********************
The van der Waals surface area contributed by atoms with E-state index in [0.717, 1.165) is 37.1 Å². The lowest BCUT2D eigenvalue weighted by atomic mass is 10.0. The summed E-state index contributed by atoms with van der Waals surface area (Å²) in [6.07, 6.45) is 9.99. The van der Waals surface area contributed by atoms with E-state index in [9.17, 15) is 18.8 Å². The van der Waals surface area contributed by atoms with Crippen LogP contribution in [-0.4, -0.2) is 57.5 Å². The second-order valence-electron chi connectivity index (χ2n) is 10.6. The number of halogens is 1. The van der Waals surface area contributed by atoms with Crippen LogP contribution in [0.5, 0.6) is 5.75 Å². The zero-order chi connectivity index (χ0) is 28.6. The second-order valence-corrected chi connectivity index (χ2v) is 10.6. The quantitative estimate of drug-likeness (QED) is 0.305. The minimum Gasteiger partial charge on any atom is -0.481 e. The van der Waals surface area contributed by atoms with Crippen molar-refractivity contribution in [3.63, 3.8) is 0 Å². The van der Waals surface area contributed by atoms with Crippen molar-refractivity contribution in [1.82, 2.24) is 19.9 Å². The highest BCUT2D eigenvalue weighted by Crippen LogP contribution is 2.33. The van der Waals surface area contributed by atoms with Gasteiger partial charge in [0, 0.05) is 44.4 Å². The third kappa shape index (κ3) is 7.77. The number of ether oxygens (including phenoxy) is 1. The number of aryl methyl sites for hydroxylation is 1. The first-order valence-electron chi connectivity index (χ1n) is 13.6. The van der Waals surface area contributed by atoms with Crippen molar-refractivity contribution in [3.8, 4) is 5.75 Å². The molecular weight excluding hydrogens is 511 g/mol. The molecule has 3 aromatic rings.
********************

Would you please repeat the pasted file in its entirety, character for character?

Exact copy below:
The van der Waals surface area contributed by atoms with E-state index in [0.717, 1.165) is 37.1 Å². The lowest BCUT2D eigenvalue weighted by atomic mass is 10.0. The summed E-state index contributed by atoms with van der Waals surface area (Å²) in [6.07, 6.45) is 9.99. The van der Waals surface area contributed by atoms with E-state index in [9.17, 15) is 18.8 Å². The van der Waals surface area contributed by atoms with Crippen LogP contribution in [-0.4, -0.2) is 57.5 Å². The second-order valence-electron chi connectivity index (χ2n) is 10.6. The number of halogens is 1. The van der Waals surface area contributed by atoms with Crippen LogP contribution in [0.5, 0.6) is 5.75 Å². The zero-order chi connectivity index (χ0) is 28.6. The second-order valence-corrected chi connectivity index (χ2v) is 10.6. The quantitative estimate of drug-likeness (QED) is 0.305. The minimum Gasteiger partial charge on any atom is -0.481 e. The van der Waals surface area contributed by atoms with Crippen molar-refractivity contribution in [3.63, 3.8) is 0 Å². The van der Waals surface area contributed by atoms with Crippen molar-refractivity contribution in [1.82, 2.24) is 19.9 Å². The highest BCUT2D eigenvalue weighted by Crippen LogP contribution is 2.33. The van der Waals surface area contributed by atoms with Gasteiger partial charge in [0, 0.05) is 44.4 Å². The third kappa shape index (κ3) is 7.77. The number of ether oxygens (including phenoxy) is 1. The number of aryl methyl sites for hydroxylation is 1. The first-order valence-electron chi connectivity index (χ1n) is 13.6. The van der Waals surface area contributed by atoms with Crippen molar-refractivity contribution in [3.8, 4) is 5.75 Å². The molecular weight excluding hydrogens is 511 g/mol. The molecule has 3 aromatic rings.